Council tells Sussex woman to remove worm-infested fox from garden: ‘Just use a broom’

Ruth Brass, daughter Jess Brass and children Henry 7 and twins Milo and Pi aged 6, and Digby the dog. Photo by Derek Martin Photography
Ruth Brass, daughter Jess Brass and children Henry 7 and twins Milo and Pi aged 6, and Digby the dog. Photo by Derek Martin Photography

A Sussex woman has said she felt physically sick after being told by the council to remove a worm-infested fox from her lawn.

Ruth Brass, 79, went outside of her East Preston home in Angmering Lane at around 7am this morning (September 3), to find the body of a 3ft fox with a gaping wound in its chest.

She called the council to have it removed but was told that, as it was private land, she would have to put the fox in a bag and dispose of it herself.

The council officer, she said, suggested using a broom to shift the animal or recruiting a neighbour for assistance.

“I think it’s outrageous,” said Ruth, who is widowed.

“I said I am not moving it, it makes me feel sick. Even looking at it from a distance made me feel quite sick. They can’t expect me to touch it – they can’t expect that of anybody.

“A rabbit or a mouse would be hard enough, but a fox? Absolutely not. They said ‘ask a neighbour’, but I wouldn’t expect anybody to move that unless they are correctly clothed and protected. They even said ‘just use a broom’ to get it in the bag. I could have easily caught something.”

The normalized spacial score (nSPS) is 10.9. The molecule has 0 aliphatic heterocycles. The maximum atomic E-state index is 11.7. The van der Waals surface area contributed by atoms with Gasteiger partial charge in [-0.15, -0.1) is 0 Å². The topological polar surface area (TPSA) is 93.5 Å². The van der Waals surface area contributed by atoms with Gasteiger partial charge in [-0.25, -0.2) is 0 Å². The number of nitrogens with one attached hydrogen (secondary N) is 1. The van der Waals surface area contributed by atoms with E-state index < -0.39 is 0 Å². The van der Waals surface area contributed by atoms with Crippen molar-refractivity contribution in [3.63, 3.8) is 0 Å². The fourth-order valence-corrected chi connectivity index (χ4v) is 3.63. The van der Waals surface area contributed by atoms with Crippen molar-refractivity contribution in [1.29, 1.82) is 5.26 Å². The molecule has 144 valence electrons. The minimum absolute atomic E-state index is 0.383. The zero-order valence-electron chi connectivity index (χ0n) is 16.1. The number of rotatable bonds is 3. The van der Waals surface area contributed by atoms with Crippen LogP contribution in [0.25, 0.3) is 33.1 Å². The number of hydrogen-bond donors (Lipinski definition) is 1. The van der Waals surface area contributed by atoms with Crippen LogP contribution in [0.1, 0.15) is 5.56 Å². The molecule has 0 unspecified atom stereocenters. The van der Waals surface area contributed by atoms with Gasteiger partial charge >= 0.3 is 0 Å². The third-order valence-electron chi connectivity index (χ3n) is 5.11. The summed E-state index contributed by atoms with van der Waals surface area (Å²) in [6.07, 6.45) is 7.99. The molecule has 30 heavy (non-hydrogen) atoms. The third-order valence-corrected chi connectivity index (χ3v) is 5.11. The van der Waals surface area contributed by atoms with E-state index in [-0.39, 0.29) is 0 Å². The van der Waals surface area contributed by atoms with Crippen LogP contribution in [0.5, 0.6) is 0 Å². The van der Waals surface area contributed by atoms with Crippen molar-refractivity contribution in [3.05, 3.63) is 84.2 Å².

Ruth said after much arguing with the council, including the threat of legal action, they relented and a waste disposal truck arrived by around 10am.

She noted the officers wore protective clothing and had several bags – equipment she would not have had access to were she to have attempted the removal herself.

The carcass was removed just half an hour before her young grandchildren arrived, sparing them the grizzly scene.

A spokesman for Arun District Council said: “Responsibility for waste, including dead animals on private land lies with the respective landowner and not the council. When it was established that the resident was unable to deal with it herself, the council referred the matter to its cleansing contractor Biffa. Biffa provide a separate paid for service and dealt with the issue promptly and the fox was removed.

“The council has now updated its contact centre guidance to ensure this option is clear for members of the public, should there be any similar enquiries in future.”